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焦点:美联储将利率维持在接近零的水平,警告COVID-19疫情可能卷土重来

2020-7-30 11:00

 

这张照片拍摄于2020年7月29日,展示的是美国华盛顿特区的美联储大楼。周三,美国联邦储备委员会(Federal Reserve)将基准利率维持在接近零的历史低位不变,原因是近期全国新冠肺炎病例再度出现。(新华社/刘杰)


新华社华盛顿7月29日电美国联邦储备委员会29日宣布,基准利率维持在接近零的历史低位不变,同时警告称,近期全国新增新冠肺炎病例开始对经济复苏构成压力。


“经济的发展道路将在很大程度上取决于病毒的传播过程。持续的公共卫生危机将在短期内严重影响经济活动、就业和通胀,并对中期内的经济前景构成相当大的风险,”美联储在结束为期两天的政策会议后发表声明称。


根据声明,美联储预计将维持联邦基金利率在0- 0.25%的目标区间,“直到它确信经济已经渡过了最近的难关,并走上实现最大就业和价格稳定目标的轨道”。


美联储在3月的两次非正式会议上将利率降至接近零,并开始购买大量美国公债和机构抵押贷款支持证券,以修复金融市场。它还公布了新的贷款计划,提供高达2.3万亿美元以支持经济,以应对冠状病毒的爆发。


自美联储6月初上次会议以来的一个显著变化是,美国许多州的冠状病毒感染率上升,至少有22个州暂停或部分逆转了它们重新开放经济的努力。


“事实上我们已经看到一些迹象在最近几周在新的措施来控制它正开始成为经济活动,”美联储主席杰罗姆·鲍威尔说周三下午在一个虚拟的新闻发布会上,添加一些措施基于借记卡和信用卡的消费使用自6月下旬以来,下降了。


鲍威尔说:“经济前进的道路非常不确定,这将取决于我们能否成功地控制住病毒。”他指出,在人们确信能够安全地重新从事广泛的活动之前,美国经济不太可能全面复苏。


伯南克表示,"尽管5月和6月的经济消息有所改善,但整体经济活动仍远低于疫情爆发前的水平,第二季实际国内生产总值(GDP)可能录得有史以来最大降幅。"


官方数据显示,美国今年第一季实际GDP环比年率萎缩5%,商务部定于周四公布第二季GDP初值。


“没有一个宽松的大流行,或疫苗在短期内的发展,有一个真正的风险,国内的经济复苏将继续停滞,为另一个衰退,创造条件”Brusuelas analytics首席经济学家会计和咨询公司RSM我们LLP周三写道在一个分析。


“然而,美联储(fed)选择了按火不动,在7月份的会议上没有提供进一步的适应性措施,尽管随着疫情在6、7月份加剧,企业并没有召回大量员工,家庭消费也有所放缓,”他辩称。


Brusuelas预计,美联储将在9月会议上宣布政策机制向"平均通胀目标"转变。过去一周,在对美联储政策进行18个月评估后,这已给较长期利率带来下行压力。


大型会计公司均富(Grant Thornton)的首席经济学家斯旺克(Diane Swonk)也预计,美联储将在9月份采取某种形式的与通胀挂钩的前瞻性指引。


“美联储决定在9月份之前暂缓发布与通胀过度有关的‘前瞻性指引’。美联储也在积极考虑控制收益率曲线," Swonk在推特上表示,并补充称,美联储的目标是尽快将失业率降至极低水平。


与此同时,数百万美国人所依赖的扩大后的联邦失业救济金将于本月底到期,共和党和民主党议员还没有解决他们对下一个新冠肺炎救助法案的规模和范围的分歧。


"在我看来,这表明双方在各种条款上争执不休,但仍认为有必要提供一些额外的财政支持,"鲍威尔对记者说。


他说,许多在疫情期间失业的美国人需要援助,"如果他们要有能力支付账单,继续花钱住在他们目前租赁的房子或公寓里,或者是他们自己拥有的房子"。

 


穆迪分析公司(Moody's Analytics)首席经济学家马克·赞迪(Mark Zandi)最近警告说,除非国会和特朗普政府在国会8月份休会前拿出另一个财政救助方案,否则美国经济面临着滑向二次探底衰退的严重风险。


美国约翰霍普金斯大学(Johns Hopkins University)的数据显示,截至周三下午,美国新冠肺炎确诊病例超过439万,死亡人数超过15万。

 

Photo taken on July 29, 2020 shows the U.S. Federal Reserve building in Washington, D.C., the United States. The U.S. Federal Reserve on Wednesday kept its benchmark interest rate unchanged at the record-low level of near zero amid a recent resurgence in COVID-19 cases nationwide. (Xinhua/Liu Jie)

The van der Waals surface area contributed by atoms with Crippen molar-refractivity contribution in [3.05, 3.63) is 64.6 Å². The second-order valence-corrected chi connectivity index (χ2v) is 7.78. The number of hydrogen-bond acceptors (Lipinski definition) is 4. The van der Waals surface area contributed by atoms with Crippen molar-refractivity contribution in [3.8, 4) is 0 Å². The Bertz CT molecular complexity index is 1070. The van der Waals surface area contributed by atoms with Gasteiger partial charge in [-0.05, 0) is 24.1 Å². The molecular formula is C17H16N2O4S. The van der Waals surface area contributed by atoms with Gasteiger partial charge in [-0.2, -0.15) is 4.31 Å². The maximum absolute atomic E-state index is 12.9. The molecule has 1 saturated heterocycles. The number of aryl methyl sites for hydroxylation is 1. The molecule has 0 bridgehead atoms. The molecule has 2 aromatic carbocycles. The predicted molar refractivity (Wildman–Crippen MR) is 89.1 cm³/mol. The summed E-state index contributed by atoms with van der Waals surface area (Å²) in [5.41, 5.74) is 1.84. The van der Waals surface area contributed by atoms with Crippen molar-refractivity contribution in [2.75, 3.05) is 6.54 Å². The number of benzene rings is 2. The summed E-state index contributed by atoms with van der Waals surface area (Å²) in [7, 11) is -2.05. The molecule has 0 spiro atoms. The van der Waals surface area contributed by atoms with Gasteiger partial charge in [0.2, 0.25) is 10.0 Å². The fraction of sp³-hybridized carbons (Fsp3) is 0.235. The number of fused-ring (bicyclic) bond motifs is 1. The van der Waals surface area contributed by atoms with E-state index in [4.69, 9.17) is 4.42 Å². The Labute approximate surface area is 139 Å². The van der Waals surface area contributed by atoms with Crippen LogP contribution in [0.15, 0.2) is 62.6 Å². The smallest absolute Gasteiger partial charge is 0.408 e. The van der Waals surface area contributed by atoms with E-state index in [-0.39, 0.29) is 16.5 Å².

WASHINGTON, July 29 (Xinhua) -- The U.S. Federal Reserve on Wednesday kept its benchmark interest rate unchanged at the record-low level of near zero while warning that a recent resurgence in COVID-19 cases nationwide is starting to weigh on economic recovery.

"The path of the economy will depend significantly on the course of the virus. The ongoing public health crisis will weigh heavily on economic activity, employment, and inflation in the near term, and poses considerable risks to the economic outlook over the medium term," the Fed said in a statement after concluding a two-day policy meeting.

The central bank expects to maintain the target range for the federal funds rate at 0-0.25 percent "until it is confident that the economy has weathered recent events and is on track to achieve its maximum employment and price stability goals", according to the statement.

The Fed cut interest rates to near zero at two unscheduled meetings in March and began purchasing massive quantities of U.S. treasuries and agency mortgage-backed securities to repair financial markets. It also unveiled new lending programs to provide up to 2.3 trillion U.S. dollars to support the economy in response to the coronavirus outbreak.

A notable change since the Fed's last meeting in early June is that coronavirus infection rates have accelerated in many U.S. states and at least 22 states have either paused or partially reversed their efforts to reopen their economies.